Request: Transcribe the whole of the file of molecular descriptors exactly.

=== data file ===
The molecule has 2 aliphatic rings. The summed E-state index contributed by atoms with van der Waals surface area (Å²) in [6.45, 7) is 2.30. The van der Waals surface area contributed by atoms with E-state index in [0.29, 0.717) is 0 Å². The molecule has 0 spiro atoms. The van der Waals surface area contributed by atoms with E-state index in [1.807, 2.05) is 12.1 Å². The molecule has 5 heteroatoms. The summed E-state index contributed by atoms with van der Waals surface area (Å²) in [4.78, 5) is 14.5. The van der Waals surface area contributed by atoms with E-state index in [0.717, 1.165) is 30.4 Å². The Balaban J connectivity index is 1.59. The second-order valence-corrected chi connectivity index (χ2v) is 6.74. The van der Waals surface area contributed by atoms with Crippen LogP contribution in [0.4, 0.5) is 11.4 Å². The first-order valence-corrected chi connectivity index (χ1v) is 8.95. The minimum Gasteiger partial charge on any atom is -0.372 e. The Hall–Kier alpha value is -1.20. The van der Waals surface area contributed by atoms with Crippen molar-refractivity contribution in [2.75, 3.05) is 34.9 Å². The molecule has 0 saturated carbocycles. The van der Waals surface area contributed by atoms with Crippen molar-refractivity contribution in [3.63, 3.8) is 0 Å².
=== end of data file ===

The molecule has 2 aliphatic rings. The summed E-state index contributed by atoms with van der Waals surface area (Å²) in [6.45, 7) is 2.30. The van der Waals surface area contributed by atoms with E-state index in [0.29, 0.717) is 0 Å². The molecule has 0 spiro atoms. The van der Waals surface area contributed by atoms with E-state index in [1.807, 2.05) is 12.1 Å². The molecule has 5 heteroatoms. The summed E-state index contributed by atoms with van der Waals surface area (Å²) in [4.78, 5) is 14.5. The van der Waals surface area contributed by atoms with E-state index in [0.717, 1.165) is 30.4 Å². The Balaban J connectivity index is 1.59. The second-order valence-corrected chi connectivity index (χ2v) is 6.74. The van der Waals surface area contributed by atoms with Crippen LogP contribution in [0.4, 0.5) is 11.4 Å². The first-order valence-corrected chi connectivity index (χ1v) is 8.95. The minimum Gasteiger partial charge on any atom is -0.372 e. The Hall–Kier alpha value is -1.20. The van der Waals surface area contributed by atoms with Crippen molar-refractivity contribution in [2.75, 3.05) is 34.9 Å². The molecule has 0 saturated carbocycles. The van der Waals surface area contributed by atoms with Crippen molar-refractivity contribution in [3.63, 3.8) is 0 Å².